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This important technique represents one of the most powerful nonperturbative approaches to many-body systems currently available. The first part of the book examines the technical aspects of bosonization. Topics include one-dimensional fermions, the Gaussian model, the structure of Hilbert space in gosonization theories, Bose-Einstein condensation in two di- mensions, non-Abelian bosonization, and the Systeks and WZNW models. The third part addresses the problems of quantum impurities.
Chapters cover poten- tial scattering, the X-ray edge problem, impurities in Tomonaga-Luttinger liquids and the multi-channel Kondo problem. This book will be an excel- lent reference for researchers and graduate students working in theoretical bosonizatiob, condensed matter physics and field theory.
We are finding bosonizationn we must learn a great deal more about ‘and’. Mackay The behaviour of large and complex aggregations of elementary particles, it turns out, is not to be understood in terms of a simple extrapolation of the properties of a few particles. Instead, at each level of complexity entirely new properties appear, and the understanding of the new behaviours requires research which I think is as fundamental in its nature as any other.
Anderson, from More is different High energy physics continues to fascinate people inside and outside of science, being percieved as the ‘most fundamental’ area of research. It is believed somehow that the deeper inside the matter we go the closer we get to the truth.
So it is believed that ‘the truth is out there’ – at high energies, small distances, short times. Therefore the ultimate theory. Theory of Ev- erything, must be a theory operating at smallest distances and times possible where there is no difference between gravitational and all other forces the Planck scale.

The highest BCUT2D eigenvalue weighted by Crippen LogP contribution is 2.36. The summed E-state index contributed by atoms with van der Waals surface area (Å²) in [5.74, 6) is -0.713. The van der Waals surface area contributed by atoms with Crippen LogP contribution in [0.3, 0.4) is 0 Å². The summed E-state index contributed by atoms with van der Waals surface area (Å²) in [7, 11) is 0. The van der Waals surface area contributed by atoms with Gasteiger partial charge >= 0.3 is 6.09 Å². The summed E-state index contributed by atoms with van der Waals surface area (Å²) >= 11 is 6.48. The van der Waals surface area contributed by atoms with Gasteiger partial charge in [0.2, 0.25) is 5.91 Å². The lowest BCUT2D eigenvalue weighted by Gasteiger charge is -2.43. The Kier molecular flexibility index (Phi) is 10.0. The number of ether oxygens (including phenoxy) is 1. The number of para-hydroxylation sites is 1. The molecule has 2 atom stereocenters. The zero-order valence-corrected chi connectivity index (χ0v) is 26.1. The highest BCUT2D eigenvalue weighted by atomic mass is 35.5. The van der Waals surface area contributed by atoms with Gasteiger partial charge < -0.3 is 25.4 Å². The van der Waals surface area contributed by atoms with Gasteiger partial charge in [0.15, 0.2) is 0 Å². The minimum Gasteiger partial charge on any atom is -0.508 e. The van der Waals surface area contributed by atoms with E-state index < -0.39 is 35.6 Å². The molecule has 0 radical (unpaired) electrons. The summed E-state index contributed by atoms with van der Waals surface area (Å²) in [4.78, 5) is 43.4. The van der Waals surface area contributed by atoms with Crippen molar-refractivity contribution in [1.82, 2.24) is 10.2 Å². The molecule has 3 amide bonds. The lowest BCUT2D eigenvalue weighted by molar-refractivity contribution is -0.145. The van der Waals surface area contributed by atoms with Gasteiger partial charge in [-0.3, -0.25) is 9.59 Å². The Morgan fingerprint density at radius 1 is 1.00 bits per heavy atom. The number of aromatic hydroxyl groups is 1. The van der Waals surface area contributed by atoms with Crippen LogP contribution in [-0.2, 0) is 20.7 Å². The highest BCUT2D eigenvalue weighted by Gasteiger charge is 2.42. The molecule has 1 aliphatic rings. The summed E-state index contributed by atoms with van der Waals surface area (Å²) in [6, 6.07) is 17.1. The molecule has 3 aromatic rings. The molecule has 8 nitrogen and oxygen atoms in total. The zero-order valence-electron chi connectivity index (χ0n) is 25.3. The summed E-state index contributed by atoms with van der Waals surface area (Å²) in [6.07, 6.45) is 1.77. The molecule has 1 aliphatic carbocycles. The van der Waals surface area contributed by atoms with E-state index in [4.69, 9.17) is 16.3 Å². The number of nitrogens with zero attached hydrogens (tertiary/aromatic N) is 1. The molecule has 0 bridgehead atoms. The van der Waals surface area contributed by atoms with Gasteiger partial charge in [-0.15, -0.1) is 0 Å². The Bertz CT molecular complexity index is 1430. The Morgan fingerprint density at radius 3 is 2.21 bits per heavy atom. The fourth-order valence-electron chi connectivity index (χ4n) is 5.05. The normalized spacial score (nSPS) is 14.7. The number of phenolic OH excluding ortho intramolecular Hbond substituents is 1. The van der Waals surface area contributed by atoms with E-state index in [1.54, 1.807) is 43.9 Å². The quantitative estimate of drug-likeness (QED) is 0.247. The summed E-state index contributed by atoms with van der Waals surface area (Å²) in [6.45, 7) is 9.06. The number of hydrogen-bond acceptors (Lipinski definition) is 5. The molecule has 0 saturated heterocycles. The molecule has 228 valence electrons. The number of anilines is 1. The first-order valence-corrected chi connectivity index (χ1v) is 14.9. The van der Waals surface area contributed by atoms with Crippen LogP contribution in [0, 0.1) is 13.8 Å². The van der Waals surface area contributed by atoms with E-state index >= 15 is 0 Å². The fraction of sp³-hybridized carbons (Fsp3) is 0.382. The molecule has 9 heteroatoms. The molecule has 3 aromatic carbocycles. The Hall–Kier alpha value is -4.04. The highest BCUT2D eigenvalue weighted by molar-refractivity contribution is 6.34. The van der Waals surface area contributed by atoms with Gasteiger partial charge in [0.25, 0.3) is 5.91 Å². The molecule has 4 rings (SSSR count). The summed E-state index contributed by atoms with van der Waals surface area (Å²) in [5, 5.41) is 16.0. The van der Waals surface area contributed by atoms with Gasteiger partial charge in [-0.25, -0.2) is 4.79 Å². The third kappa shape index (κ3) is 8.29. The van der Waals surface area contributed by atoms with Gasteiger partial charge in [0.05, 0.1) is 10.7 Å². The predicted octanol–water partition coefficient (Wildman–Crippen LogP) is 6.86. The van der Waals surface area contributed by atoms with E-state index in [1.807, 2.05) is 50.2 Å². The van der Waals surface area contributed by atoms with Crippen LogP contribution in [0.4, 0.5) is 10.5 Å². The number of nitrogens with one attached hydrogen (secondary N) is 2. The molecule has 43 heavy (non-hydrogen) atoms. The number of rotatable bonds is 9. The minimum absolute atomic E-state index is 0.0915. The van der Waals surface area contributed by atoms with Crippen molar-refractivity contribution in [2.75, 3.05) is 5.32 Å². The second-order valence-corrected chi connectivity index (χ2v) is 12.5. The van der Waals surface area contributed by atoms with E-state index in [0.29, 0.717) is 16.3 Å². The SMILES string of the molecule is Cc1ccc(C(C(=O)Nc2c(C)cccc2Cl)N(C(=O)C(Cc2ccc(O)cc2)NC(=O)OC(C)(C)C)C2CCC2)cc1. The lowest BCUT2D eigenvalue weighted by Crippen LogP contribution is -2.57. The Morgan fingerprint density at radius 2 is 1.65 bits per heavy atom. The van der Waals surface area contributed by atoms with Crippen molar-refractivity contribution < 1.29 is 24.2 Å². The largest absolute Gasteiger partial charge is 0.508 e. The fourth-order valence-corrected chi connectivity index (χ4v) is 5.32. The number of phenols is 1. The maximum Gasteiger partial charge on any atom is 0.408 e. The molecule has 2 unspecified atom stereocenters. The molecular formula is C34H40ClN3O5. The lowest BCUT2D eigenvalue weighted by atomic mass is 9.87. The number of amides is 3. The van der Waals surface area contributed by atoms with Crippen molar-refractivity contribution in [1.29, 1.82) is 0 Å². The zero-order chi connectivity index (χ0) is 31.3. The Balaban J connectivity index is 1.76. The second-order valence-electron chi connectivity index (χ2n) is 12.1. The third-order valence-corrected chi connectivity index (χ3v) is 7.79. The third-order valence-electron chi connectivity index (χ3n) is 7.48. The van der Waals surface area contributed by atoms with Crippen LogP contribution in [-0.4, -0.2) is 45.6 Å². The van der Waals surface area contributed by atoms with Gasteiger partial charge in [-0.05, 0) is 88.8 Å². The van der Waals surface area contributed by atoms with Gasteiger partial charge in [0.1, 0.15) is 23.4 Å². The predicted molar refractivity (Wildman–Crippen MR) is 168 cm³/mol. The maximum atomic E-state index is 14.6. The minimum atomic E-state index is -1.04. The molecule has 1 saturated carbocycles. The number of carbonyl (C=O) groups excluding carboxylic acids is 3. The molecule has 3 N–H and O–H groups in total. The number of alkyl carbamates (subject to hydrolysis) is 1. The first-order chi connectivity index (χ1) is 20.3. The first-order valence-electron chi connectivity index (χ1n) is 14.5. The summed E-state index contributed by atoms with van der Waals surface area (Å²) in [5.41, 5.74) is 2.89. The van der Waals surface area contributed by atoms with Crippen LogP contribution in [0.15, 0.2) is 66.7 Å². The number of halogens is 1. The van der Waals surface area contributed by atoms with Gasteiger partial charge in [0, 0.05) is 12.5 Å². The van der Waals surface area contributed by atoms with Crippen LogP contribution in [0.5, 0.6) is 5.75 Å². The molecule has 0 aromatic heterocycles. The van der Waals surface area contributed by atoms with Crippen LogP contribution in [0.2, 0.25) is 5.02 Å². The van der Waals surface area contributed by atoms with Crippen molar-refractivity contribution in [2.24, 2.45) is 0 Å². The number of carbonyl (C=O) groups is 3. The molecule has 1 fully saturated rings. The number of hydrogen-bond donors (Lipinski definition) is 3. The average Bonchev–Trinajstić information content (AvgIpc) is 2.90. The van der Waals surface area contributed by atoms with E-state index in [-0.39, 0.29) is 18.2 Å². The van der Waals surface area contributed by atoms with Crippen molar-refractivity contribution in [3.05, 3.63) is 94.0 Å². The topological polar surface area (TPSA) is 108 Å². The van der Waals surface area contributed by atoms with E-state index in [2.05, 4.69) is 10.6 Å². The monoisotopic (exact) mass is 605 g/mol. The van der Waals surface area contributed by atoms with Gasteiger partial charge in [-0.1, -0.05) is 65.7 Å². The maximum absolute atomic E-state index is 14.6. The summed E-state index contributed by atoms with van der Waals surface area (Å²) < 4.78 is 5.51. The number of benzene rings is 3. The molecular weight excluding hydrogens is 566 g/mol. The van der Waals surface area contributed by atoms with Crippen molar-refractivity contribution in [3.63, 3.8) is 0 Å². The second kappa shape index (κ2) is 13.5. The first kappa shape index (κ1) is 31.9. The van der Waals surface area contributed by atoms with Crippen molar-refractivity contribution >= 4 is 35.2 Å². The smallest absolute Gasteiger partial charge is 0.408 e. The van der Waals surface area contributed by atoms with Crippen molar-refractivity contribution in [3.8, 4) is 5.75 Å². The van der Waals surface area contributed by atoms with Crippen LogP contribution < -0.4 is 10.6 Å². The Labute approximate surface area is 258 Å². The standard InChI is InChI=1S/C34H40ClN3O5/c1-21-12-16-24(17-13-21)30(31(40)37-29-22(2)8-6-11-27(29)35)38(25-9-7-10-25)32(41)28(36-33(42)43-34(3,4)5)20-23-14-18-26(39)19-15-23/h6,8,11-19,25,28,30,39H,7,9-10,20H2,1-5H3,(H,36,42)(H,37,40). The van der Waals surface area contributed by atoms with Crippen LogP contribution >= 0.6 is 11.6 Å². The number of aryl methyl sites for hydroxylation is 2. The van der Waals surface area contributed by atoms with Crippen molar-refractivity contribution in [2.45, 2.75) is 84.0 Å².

All this looks extremely revolutionary and complicated, but once a condensed matter physicist has found time and courage to acquiant himself with these ideas and theories, these would not appear to him ut- terly unfamihar. Moreover, despite the fact that the two branches of physics study objects of vastly different sizes, the deeper into details you go, the more parallels you will find between the concepts used. In many cases the only dif- ference is that models are called by different names, but this has more to do with funding than with the essence.
When you realize the existence of this astonishing parallelism, it is very difficult not to think that there is something very deep about it, that here you come across a general principle of Nature according to which same ideas are realized on different space-time scales, on different hierarchical ‘layers’, as a Platonist would put it. This view puts things in a new perspective where truth is no longer ‘out there’, but may be seen equally well in a ‘grain of sand’ as in an elementary particle.